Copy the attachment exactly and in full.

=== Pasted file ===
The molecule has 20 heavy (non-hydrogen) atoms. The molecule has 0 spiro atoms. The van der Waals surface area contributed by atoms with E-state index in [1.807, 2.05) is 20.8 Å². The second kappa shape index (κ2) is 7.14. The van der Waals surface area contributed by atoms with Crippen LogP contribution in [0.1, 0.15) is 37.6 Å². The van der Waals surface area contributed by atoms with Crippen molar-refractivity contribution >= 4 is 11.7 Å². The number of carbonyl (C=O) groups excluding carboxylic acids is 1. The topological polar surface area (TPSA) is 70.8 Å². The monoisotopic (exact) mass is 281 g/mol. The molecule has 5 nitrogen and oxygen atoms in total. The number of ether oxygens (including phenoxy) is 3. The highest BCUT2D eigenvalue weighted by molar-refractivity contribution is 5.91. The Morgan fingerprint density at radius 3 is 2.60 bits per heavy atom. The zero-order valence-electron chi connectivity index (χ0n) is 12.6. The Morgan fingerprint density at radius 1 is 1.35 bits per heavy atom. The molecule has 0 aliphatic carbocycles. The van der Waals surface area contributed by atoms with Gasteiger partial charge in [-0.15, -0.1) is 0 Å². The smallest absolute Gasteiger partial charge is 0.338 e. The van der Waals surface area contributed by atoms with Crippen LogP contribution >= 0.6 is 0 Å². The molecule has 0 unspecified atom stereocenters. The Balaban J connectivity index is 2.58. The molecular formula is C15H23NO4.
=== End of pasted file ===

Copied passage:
The molecule has 20 heavy (non-hydrogen) atoms. The molecule has 0 spiro atoms. The van der Waals surface area contributed by atoms with E-state index in [1.807, 2.05) is 20.8 Å². The second kappa shape index (κ2) is 7.14. The van der Waals surface area contributed by atoms with Crippen LogP contribution in [0.1, 0.15) is 37.6 Å². The van der Waals surface area contributed by atoms with Crippen molar-refractivity contribution >= 4 is 11.7 Å². The number of carbonyl (C=O) groups excluding carboxylic acids is 1. The topological polar surface area (TPSA) is 70.8 Å². The monoisotopic (exact) mass is 281 g/mol. The molecule has 5 nitrogen and oxygen atoms in total. The number of ether oxygens (including phenoxy) is 3. The highest BCUT2D eigenvalue weighted by molar-refractivity contribution is 5.91. The Morgan fingerprint density at radius 3 is 2.60 bits per heavy atom. The zero-order valence-electron chi connectivity index (χ0n) is 12.6. The Morgan fingerprint density at radius 1 is 1.35 bits per heavy atom. The molecule has 0 aliphatic carbocycles. The van der Waals surface area contributed by atoms with Gasteiger partial charge in [-0.15, -0.1) is 0 Å². The smallest absolute Gasteiger partial charge is 0.338 e. The van der Waals surface area contributed by atoms with Crippen LogP contribution >= 0.6 is 0 Å². The molecule has 0 unspecified atom stereocenters. The Balaban J connectivity index is 2.58. The molecular formula is C15H23NO4.